“We have a collaborative team that’s trying to develop simple messages for families to help them establish healthy eating behaviors in toddlers. We hope to make messages are tailored to families so they are more meaningful,” says Duffy.
Hatch funding from the Storrs Agricultural Experiment Station, also in UConn’s College of Agriculture, Health and Natural Resources funds tailored messages for health promotion and obesity prevention using e-health and m-health. The inter-disciplinary team is also on this project, with many of the same team members. Three connected studies will harness technology to deliver tailored nutrition and health messages to middle school students, adolescents, and young adults to improve diet quality for obesity prevention. Community partners include Windsor Public Schools and UConn Student Health Services.
The SNAP-Ed program, funded by the Supplemental Nutrition Assistance Program (SNAP) of the United States Department
of Agriculture (USDA) is the third funding source, and glue that connects all of the projects. The SNAP-Ed program has built a foundation in communities throughout central Connecticut and developed strong partnerships over many years of collaboration. In turn, these partnerships allow the team to identify community needs with input from audiences served and program partners.
“We make lessons applicable to our audiences’ lives,” says Tina Dugdale, MS, RD/RN. “It’s possible to eat healthy foods like fruits and vegetables in recommended serving sizes.” The SNAP-Ed program engages undergraduate and graduate students in Allied Health Sciences – especially those in the Dietetics Coordinated Undergraduate Program and Internship – who work in a variety of communities in Connecticut to deliver nutrition education and carry out service and outreach projects.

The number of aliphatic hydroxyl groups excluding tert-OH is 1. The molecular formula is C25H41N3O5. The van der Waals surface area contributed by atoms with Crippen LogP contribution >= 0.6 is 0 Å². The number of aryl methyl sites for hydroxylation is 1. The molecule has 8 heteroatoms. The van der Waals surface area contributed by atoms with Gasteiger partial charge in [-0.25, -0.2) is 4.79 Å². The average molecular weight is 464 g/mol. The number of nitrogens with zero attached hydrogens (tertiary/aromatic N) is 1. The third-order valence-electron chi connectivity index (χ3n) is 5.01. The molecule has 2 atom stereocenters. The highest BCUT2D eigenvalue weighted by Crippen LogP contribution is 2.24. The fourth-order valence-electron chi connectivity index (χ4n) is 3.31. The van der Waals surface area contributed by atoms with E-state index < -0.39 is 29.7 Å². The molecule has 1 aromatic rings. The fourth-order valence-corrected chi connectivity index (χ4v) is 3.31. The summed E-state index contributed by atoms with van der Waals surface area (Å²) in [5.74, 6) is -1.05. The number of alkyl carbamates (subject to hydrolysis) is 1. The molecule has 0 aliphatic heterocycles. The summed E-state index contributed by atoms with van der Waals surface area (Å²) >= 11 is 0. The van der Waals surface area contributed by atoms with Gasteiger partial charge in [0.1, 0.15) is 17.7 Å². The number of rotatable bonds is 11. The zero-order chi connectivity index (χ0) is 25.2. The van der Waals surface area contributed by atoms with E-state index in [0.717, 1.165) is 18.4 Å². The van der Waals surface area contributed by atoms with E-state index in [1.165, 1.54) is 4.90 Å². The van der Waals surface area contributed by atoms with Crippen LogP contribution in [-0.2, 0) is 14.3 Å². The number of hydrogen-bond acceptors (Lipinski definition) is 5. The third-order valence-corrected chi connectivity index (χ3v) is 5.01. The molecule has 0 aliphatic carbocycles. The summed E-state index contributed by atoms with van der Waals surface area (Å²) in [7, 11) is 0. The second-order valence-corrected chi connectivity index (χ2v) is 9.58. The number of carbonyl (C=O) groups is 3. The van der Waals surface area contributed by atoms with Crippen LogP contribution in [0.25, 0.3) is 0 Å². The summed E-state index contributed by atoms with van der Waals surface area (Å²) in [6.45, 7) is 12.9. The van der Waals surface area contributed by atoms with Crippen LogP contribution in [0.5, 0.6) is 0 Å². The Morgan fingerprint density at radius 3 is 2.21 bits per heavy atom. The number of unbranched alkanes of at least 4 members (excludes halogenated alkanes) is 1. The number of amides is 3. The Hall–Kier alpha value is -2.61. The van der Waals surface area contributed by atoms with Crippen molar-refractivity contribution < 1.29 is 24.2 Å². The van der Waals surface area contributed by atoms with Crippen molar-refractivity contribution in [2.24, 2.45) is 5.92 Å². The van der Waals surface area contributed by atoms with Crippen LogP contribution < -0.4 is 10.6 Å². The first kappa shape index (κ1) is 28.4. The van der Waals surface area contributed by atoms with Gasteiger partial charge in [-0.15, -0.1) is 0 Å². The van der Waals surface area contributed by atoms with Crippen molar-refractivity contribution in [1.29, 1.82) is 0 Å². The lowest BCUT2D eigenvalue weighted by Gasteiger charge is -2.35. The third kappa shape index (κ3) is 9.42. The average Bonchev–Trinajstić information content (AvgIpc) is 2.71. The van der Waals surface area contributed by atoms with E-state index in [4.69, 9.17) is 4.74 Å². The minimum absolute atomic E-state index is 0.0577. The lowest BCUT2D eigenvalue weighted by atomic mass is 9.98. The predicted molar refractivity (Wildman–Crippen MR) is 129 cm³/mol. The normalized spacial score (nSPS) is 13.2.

All three of the projects offer communication and outreach that is culturally relevant and tailored to the populations served. Materials and classes are offered in English and Spanish. Survey research will identify the key gaps in behavior, and further influence the communication campaigns. The goal connecting all projects is to improve family dietary quality and energy balance in families of economic disadvantage.
“Many people are banded together throughout the state putting forth efforts to help people with their hardships,” Dugdale concludes. “It’s a satisfying victory when we see our participants make small changes that contribute to the improvement of their health and nutrition.”
Poulin, S. M. & Peng, J. (2018). Connecticut Childhood Obesity Report, 2018. Hartford, CT: Connecticut Department of Public Health.
Text by Stacey Stearns
This recipe is a favorite in the KidEats App that was developed by our 4-H FANS program and the New Mexico State University Learning Games Laboratory.